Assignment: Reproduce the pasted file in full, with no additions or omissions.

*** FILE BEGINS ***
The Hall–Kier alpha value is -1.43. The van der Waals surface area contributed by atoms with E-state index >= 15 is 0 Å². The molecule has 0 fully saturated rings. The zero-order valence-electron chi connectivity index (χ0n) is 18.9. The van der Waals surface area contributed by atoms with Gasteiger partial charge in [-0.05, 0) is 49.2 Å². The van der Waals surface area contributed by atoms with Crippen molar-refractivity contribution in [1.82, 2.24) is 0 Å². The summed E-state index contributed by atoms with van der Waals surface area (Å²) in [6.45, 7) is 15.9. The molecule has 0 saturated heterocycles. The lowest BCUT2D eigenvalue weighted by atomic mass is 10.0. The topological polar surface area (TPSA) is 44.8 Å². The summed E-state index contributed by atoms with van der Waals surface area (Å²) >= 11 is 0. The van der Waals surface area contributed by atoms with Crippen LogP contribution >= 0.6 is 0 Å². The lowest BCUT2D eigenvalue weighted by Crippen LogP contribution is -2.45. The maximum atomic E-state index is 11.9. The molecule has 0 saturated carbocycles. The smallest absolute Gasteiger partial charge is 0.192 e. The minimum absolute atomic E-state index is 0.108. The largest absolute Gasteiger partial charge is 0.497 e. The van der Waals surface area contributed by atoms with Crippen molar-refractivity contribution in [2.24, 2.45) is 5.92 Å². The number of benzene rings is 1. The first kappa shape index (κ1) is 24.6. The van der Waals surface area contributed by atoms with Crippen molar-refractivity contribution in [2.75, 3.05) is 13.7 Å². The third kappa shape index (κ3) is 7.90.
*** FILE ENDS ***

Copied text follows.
The Hall–Kier alpha value is -1.43. The van der Waals surface area contributed by atoms with E-state index >= 15 is 0 Å². The molecule has 0 fully saturated rings. The zero-order valence-electron chi connectivity index (χ0n) is 18.9. The van der Waals surface area contributed by atoms with Gasteiger partial charge in [-0.05, 0) is 49.2 Å². The van der Waals surface area contributed by atoms with Crippen molar-refractivity contribution in [1.82, 2.24) is 0 Å². The summed E-state index contributed by atoms with van der Waals surface area (Å²) in [6.45, 7) is 15.9. The molecule has 0 saturated heterocycles. The lowest BCUT2D eigenvalue weighted by atomic mass is 10.0. The topological polar surface area (TPSA) is 44.8 Å². The summed E-state index contributed by atoms with van der Waals surface area (Å²) >= 11 is 0. The van der Waals surface area contributed by atoms with Crippen LogP contribution >= 0.6 is 0 Å². The lowest BCUT2D eigenvalue weighted by Crippen LogP contribution is -2.45. The maximum atomic E-state index is 11.9. The molecule has 0 saturated carbocycles. The smallest absolute Gasteiger partial charge is 0.192 e. The minimum absolute atomic E-state index is 0.108. The largest absolute Gasteiger partial charge is 0.497 e. The van der Waals surface area contributed by atoms with Crippen molar-refractivity contribution in [2.24, 2.45) is 5.92 Å². The number of benzene rings is 1. The first kappa shape index (κ1) is 24.6. The van der Waals surface area contributed by atoms with Crippen molar-refractivity contribution in [2.75, 3.05) is 13.7 Å². The third kappa shape index (κ3) is 7.90.